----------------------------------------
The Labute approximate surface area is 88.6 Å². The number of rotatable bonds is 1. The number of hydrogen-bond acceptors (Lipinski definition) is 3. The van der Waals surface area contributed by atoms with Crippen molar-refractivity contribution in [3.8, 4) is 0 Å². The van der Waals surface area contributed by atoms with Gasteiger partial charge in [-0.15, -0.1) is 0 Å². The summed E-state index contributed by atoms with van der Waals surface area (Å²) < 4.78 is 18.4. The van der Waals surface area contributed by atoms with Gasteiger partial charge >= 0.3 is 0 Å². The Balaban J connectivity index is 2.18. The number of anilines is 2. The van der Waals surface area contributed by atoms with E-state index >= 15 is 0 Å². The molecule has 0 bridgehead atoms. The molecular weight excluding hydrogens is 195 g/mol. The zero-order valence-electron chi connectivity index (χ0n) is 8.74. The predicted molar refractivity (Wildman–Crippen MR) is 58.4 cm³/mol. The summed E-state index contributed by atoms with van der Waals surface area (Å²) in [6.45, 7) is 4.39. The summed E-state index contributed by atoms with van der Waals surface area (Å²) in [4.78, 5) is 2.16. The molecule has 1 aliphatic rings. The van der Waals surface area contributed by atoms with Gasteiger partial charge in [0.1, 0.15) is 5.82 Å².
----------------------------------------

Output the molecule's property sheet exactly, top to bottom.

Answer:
The Labute approximate surface area is 88.6 Å². The number of rotatable bonds is 1. The number of hydrogen-bond acceptors (Lipinski definition) is 3. The van der Waals surface area contributed by atoms with Crippen molar-refractivity contribution in [3.8, 4) is 0 Å². The van der Waals surface area contributed by atoms with Gasteiger partial charge in [-0.15, -0.1) is 0 Å². The summed E-state index contributed by atoms with van der Waals surface area (Å²) < 4.78 is 18.4. The van der Waals surface area contributed by atoms with Gasteiger partial charge >= 0.3 is 0 Å². The Balaban J connectivity index is 2.18. The number of anilines is 2. The van der Waals surface area contributed by atoms with E-state index >= 15 is 0 Å². The molecule has 0 bridgehead atoms. The molecular weight excluding hydrogens is 195 g/mol. The zero-order valence-electron chi connectivity index (χ0n) is 8.74. The predicted molar refractivity (Wildman–Crippen MR) is 58.4 cm³/mol. The summed E-state index contributed by atoms with van der Waals surface area (Å²) in [6.45, 7) is 4.39. The summed E-state index contributed by atoms with van der Waals surface area (Å²) in [4.78, 5) is 2.16. The molecule has 1 aliphatic rings. The van der Waals surface area contributed by atoms with Gasteiger partial charge in [0.1, 0.15) is 5.82 Å².